Early on, I found a pistol. This made progressing not *too* difficult. That is until a Spitter caught me while I was eating and clobbered me. And in trying to get back to get the gun, it clobbered me yet again. So it was goodbye gun, and slow progress as I had to find the stuff to make my clothes and new weapons. And more than once the Spitters and Engineers would get me before I'd gotten a full set of decent gear and weapons.

The game often offers me a shortcut, dangling items like weapons if I pay up some real cash. Considering the aggravating setbacks, I can imagine players fed up with the slow progress going ahead and paying cash so they'll have a working gun or a machete so they have a chance against the Engineers and Spitters. It would seem this is how this "free" game makes money for it's creator. 

On the plus side, it doesn't seem to take too much processing power to play. I'm able to run it and Second Life at the same time. It also pauses if some things, such as the SL viewer, are what you're using at the moment.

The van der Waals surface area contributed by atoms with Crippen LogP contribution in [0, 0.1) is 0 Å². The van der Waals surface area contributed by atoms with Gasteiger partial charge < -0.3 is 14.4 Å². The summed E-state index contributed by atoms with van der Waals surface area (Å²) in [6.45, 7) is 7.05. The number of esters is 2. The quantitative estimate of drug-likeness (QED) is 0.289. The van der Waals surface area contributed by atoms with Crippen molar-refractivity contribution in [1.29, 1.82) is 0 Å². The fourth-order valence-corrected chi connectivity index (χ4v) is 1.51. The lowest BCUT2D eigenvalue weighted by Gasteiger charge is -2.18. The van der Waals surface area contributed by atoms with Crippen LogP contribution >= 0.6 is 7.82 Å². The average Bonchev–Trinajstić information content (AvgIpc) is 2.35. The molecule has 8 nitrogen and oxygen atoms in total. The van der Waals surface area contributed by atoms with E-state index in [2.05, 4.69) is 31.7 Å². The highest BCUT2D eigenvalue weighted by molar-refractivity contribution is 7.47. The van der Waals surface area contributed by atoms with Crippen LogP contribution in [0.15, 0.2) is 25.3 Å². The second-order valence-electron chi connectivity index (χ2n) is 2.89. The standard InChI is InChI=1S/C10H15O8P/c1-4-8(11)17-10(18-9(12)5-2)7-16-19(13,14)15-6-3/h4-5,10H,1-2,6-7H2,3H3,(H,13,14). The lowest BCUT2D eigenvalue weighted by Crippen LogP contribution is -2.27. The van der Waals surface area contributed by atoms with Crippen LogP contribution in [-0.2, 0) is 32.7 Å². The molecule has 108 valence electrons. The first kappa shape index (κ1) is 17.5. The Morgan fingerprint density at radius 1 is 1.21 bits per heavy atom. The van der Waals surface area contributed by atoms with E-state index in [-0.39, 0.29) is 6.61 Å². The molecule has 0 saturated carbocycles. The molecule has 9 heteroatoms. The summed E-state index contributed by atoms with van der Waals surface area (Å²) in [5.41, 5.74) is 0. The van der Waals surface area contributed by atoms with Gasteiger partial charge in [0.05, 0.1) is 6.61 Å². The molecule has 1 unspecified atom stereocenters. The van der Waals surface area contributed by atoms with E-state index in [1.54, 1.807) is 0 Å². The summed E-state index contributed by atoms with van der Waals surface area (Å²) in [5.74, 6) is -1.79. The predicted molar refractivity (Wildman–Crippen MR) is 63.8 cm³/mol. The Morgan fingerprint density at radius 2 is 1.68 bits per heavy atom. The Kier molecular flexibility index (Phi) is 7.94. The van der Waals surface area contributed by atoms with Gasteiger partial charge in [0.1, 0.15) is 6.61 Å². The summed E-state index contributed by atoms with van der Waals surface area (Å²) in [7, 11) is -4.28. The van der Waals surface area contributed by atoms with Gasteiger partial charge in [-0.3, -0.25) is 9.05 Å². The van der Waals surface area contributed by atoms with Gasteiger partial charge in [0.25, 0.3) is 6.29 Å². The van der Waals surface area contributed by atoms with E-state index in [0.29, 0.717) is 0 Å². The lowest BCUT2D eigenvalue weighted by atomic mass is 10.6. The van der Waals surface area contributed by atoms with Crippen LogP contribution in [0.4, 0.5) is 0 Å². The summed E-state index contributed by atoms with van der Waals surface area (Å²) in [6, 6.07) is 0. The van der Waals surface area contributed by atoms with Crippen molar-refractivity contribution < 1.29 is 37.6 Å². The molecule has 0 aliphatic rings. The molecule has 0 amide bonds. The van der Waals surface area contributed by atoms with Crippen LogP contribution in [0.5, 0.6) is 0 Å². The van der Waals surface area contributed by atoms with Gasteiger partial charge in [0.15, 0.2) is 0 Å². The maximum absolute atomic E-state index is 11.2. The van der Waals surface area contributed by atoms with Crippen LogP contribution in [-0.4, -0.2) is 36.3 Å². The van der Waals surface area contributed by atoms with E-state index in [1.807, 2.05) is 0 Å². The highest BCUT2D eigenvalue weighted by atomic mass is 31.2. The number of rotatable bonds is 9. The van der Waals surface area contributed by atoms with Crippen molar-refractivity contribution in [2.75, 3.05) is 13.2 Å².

Wasteland Survival will likely frustrate you, but it's unlikely to be boring. If you want fast progress though, it's probably best to pass this game and head for another of the survival genre. This game will have you grinding a lot as you keep searching for supplies to rebuild the gear you lose to the zombies.

You can get the game for free on Steam:

Bixyl Shuftan